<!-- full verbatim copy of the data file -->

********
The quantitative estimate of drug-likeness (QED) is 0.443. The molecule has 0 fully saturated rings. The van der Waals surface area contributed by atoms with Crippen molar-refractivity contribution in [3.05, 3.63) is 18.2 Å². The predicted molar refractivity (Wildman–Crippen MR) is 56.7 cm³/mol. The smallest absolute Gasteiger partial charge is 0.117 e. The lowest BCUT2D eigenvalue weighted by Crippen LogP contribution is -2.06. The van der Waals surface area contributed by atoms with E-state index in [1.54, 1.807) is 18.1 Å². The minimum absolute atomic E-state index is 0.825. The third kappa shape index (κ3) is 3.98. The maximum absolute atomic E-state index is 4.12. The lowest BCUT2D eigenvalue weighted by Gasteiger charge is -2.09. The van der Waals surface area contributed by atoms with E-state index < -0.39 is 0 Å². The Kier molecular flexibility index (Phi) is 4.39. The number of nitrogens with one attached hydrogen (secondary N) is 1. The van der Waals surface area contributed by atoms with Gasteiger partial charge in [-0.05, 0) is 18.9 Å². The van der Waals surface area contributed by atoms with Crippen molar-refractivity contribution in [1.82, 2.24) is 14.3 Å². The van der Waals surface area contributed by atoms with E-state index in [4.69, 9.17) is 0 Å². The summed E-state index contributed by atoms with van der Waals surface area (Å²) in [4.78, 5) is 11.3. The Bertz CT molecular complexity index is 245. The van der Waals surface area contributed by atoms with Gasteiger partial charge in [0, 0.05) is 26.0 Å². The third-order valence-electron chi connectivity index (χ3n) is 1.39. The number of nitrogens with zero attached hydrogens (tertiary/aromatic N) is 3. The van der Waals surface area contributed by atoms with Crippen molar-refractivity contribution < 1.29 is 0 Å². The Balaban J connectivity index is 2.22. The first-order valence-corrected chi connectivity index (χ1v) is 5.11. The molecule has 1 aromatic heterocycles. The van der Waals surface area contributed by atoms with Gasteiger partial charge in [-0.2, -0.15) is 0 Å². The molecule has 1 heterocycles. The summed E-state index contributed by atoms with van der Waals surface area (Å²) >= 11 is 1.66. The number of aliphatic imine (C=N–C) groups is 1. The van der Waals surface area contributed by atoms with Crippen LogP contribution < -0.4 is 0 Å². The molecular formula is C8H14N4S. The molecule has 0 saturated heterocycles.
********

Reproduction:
The quantitative estimate of drug-likeness (QED) is 0.443. The molecule has 0 fully saturated rings. The van der Waals surface area contributed by atoms with Crippen molar-refractivity contribution in [3.05, 3.63) is 18.2 Å². The predicted molar refractivity (Wildman–Crippen MR) is 56.7 cm³/mol. The smallest absolute Gasteiger partial charge is 0.117 e. The lowest BCUT2D eigenvalue weighted by Crippen LogP contribution is -2.06. The van der Waals surface area contributed by atoms with E-state index in [1.54, 1.807) is 18.1 Å². The minimum absolute atomic E-state index is 0.825. The third kappa shape index (κ3) is 3.98. The maximum absolute atomic E-state index is 4.12. The lowest BCUT2D eigenvalue weighted by Gasteiger charge is -2.09. The van der Waals surface area contributed by atoms with E-state index < -0.39 is 0 Å². The Kier molecular flexibility index (Phi) is 4.39. The number of nitrogens with one attached hydrogen (secondary N) is 1. The van der Waals surface area contributed by atoms with Gasteiger partial charge in [-0.05, 0) is 18.9 Å². The van der Waals surface area contributed by atoms with Crippen molar-refractivity contribution in [1.82, 2.24) is 14.3 Å². The van der Waals surface area contributed by atoms with E-state index in [4.69, 9.17) is 0 Å². The summed E-state index contributed by atoms with van der Waals surface area (Å²) in [4.78, 5) is 11.3. The Bertz CT molecular complexity index is 245. The van der Waals surface area contributed by atoms with Gasteiger partial charge in [0, 0.05) is 26.0 Å². The third-order valence-electron chi connectivity index (χ3n) is 1.39. The number of nitrogens with zero attached hydrogens (tertiary/aromatic N) is 3. The van der Waals surface area contributed by atoms with Crippen molar-refractivity contribution < 1.29 is 0 Å². The Balaban J connectivity index is 2.22. The first-order valence-corrected chi connectivity index (χ1v) is 5.11. The molecule has 1 aromatic heterocycles. The van der Waals surface area contributed by atoms with Gasteiger partial charge in [-0.2, -0.15) is 0 Å². The molecule has 1 heterocycles. The summed E-state index contributed by atoms with van der Waals surface area (Å²) >= 11 is 1.66. The number of aliphatic imine (C=N–C) groups is 1. The van der Waals surface area contributed by atoms with Crippen LogP contribution < -0.4 is 0 Å². The molecular formula is C8H14N4S. The molecule has 0 saturated heterocycles.